Should We Consider the Kingdom of God As Our Future in Heaven or As Our Present Reality on Earth?
The Bible often talks about the Kingdom of God, sixty-eight times in all (in the NIV). Five biblical authors—Mark, Luke, John, and Paul—cover this topic in ten of the New Testament’s books. Luke writes the most about the kingdom of God, accounting for half of the mentions.
Of course most of the teaching about God’s coming kingdom comes from Jesus himself.
Most people equate the kingdom of God with heaven, our future reward, something to anticipate in a glorious afterlife. In reading the Bible it’s easy to understand the kingdom of God as a forthcoming event that will change everything—for the better.
As such the kingdom of God looms as our future outcome in heaven; it is valuable, something for us to pursue with glorious expectation.
Many of the verses support this understanding of the kingdom of God as something in our future, but others don’t align so nicely with that interpretation and some even confound it.
Consider Jesus saying that the kingdom of God is near (Mark 1:15), with some translations, such as the International Standard Version, saying the kingdom of God is now.
While we might postulate that Jesus’s birth or his public ministry ushers in this understanding of the kingdom of God, at the “last supper” Jesus says he will not eat with his followers again until after the kingdom of God comes.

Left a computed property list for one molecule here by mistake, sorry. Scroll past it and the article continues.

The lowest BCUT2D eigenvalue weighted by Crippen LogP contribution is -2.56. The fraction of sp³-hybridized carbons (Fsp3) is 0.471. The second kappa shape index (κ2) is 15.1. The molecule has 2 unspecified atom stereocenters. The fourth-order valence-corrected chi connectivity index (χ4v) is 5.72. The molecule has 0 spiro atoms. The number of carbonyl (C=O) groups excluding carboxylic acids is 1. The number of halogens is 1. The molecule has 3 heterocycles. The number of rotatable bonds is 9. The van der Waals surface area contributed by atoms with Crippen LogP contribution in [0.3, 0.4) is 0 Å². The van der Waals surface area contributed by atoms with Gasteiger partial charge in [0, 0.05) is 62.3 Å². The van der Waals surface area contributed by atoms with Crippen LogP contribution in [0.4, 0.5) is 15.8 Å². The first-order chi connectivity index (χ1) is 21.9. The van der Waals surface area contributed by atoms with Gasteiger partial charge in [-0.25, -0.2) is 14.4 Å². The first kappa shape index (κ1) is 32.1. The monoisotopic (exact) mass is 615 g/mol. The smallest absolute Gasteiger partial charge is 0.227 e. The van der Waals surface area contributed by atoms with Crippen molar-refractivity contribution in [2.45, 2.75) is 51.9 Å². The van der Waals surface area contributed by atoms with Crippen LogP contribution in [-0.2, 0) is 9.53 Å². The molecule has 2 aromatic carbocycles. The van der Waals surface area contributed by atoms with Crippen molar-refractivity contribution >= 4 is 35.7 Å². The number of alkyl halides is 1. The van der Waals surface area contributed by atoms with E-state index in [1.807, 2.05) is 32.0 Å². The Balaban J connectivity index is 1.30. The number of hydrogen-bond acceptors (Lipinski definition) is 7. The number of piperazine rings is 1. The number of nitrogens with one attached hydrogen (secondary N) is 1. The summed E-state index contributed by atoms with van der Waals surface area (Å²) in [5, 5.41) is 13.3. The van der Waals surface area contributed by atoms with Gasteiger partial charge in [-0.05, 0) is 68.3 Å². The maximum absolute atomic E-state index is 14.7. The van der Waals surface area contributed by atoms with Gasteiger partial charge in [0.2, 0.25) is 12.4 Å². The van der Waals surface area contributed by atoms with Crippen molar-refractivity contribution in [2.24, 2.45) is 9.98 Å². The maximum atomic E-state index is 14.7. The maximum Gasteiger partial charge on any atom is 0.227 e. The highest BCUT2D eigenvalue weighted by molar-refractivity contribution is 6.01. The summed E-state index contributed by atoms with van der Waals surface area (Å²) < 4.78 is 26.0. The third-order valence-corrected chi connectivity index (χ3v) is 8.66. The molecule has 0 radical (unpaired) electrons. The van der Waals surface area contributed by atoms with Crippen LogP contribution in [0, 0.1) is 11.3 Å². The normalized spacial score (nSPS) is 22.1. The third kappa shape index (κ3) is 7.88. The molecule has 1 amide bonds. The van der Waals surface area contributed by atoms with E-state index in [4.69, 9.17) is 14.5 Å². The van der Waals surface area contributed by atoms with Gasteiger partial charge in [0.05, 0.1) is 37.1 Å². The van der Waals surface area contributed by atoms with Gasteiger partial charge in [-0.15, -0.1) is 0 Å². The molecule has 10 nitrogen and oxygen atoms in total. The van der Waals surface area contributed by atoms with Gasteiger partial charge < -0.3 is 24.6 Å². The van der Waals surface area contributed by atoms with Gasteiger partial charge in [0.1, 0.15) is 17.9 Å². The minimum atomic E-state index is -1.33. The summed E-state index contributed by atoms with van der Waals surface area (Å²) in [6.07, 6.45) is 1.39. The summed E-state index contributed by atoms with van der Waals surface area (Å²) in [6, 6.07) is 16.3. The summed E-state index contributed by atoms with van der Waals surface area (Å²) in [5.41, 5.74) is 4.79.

Then he dies, rises from the dead, and later shares a meal with his people, confirming that the kingdom of God has come.
So the kingdom of God comes two thousand years ago and is still here for us today. We are living in it, or at least we have the potential to.
What Jesus says about the kingdom of God and what Paul writes about it in the Bible is more than a future possibility, it is a present reality for us to live in today—we are willing.
If the kingdom of God is closer to us than heaven, it becomes a present day proposition, something for us to consider, to pursue, and to embrace in our everyday lives.
Jesus is the kingdom of God, which emerges when he rises from the dead to prove his mastery over evil. The kingdom of God is here for us to embrace now, and it’s waiting for us to experience fully after we die.
Peter DeHaan writes about biblical Christianity to confront status quo religion and live a life that matters. He seeks a fresh approach to following Jesus through the lens of Scripture, without the baggage of made-up traditions and meaningless practices.